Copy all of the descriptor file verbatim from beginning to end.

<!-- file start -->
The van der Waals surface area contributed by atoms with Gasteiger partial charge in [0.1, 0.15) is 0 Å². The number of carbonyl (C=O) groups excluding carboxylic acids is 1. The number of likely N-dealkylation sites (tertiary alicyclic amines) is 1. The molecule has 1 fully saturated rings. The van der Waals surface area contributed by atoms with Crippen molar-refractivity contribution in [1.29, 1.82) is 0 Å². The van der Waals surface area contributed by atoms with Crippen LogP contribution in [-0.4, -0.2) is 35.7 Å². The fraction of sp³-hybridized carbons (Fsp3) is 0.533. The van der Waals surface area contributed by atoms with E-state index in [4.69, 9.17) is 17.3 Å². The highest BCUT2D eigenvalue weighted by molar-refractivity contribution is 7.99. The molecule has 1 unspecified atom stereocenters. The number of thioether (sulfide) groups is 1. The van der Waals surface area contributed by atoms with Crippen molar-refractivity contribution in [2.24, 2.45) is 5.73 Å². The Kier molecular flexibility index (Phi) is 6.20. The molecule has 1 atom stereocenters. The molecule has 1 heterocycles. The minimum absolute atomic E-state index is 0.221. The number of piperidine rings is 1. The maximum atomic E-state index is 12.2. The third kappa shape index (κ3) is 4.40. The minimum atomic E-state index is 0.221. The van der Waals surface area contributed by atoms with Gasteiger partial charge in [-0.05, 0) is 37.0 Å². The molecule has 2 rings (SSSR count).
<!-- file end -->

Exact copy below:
The van der Waals surface area contributed by atoms with Gasteiger partial charge in [0.1, 0.15) is 0 Å². The number of carbonyl (C=O) groups excluding carboxylic acids is 1. The number of likely N-dealkylation sites (tertiary alicyclic amines) is 1. The molecule has 1 fully saturated rings. The van der Waals surface area contributed by atoms with Crippen molar-refractivity contribution in [1.29, 1.82) is 0 Å². The van der Waals surface area contributed by atoms with Crippen LogP contribution in [-0.4, -0.2) is 35.7 Å². The fraction of sp³-hybridized carbons (Fsp3) is 0.533. The van der Waals surface area contributed by atoms with E-state index in [4.69, 9.17) is 17.3 Å². The highest BCUT2D eigenvalue weighted by molar-refractivity contribution is 7.99. The molecule has 1 unspecified atom stereocenters. The number of thioether (sulfide) groups is 1. The van der Waals surface area contributed by atoms with Crippen molar-refractivity contribution in [2.24, 2.45) is 5.73 Å². The Kier molecular flexibility index (Phi) is 6.20. The molecule has 1 atom stereocenters. The molecule has 1 heterocycles. The minimum absolute atomic E-state index is 0.221. The number of piperidine rings is 1. The maximum atomic E-state index is 12.2. The third kappa shape index (κ3) is 4.40. The minimum atomic E-state index is 0.221. The van der Waals surface area contributed by atoms with Gasteiger partial charge in [-0.05, 0) is 37.0 Å². The molecule has 2 rings (SSSR count).